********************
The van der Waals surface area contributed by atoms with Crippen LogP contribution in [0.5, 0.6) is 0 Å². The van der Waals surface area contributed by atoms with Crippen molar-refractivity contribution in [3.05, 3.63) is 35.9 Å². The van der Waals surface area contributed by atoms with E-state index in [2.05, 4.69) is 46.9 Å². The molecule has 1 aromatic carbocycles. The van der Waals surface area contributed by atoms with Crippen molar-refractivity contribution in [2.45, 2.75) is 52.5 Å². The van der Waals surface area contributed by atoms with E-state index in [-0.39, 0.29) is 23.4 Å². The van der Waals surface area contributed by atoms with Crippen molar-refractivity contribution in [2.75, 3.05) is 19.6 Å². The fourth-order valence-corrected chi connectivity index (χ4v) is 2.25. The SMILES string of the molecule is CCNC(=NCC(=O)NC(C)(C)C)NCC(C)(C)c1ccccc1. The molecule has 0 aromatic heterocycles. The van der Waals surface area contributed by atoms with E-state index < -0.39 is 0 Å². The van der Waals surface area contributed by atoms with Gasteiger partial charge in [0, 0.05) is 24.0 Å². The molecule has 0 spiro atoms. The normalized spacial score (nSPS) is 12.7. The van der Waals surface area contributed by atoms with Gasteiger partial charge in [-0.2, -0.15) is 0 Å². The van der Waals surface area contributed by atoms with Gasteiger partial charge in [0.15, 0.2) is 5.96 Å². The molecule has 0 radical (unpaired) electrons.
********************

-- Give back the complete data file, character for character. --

The van der Waals surface area contributed by atoms with Crippen LogP contribution in [0.5, 0.6) is 0 Å². The van der Waals surface area contributed by atoms with Crippen molar-refractivity contribution in [3.05, 3.63) is 35.9 Å². The van der Waals surface area contributed by atoms with E-state index in [2.05, 4.69) is 46.9 Å². The molecule has 1 aromatic carbocycles. The van der Waals surface area contributed by atoms with Crippen molar-refractivity contribution in [2.45, 2.75) is 52.5 Å². The van der Waals surface area contributed by atoms with E-state index in [-0.39, 0.29) is 23.4 Å². The van der Waals surface area contributed by atoms with Crippen molar-refractivity contribution in [2.75, 3.05) is 19.6 Å². The fourth-order valence-corrected chi connectivity index (χ4v) is 2.25. The SMILES string of the molecule is CCNC(=NCC(=O)NC(C)(C)C)NCC(C)(C)c1ccccc1. The molecule has 0 aromatic heterocycles. The van der Waals surface area contributed by atoms with E-state index < -0.39 is 0 Å². The van der Waals surface area contributed by atoms with Gasteiger partial charge in [0, 0.05) is 24.0 Å². The molecule has 0 spiro atoms. The normalized spacial score (nSPS) is 12.7. The van der Waals surface area contributed by atoms with Gasteiger partial charge in [-0.2, -0.15) is 0 Å². The van der Waals surface area contributed by atoms with Gasteiger partial charge in [0.15, 0.2) is 5.96 Å². The molecule has 0 radical (unpaired) electrons.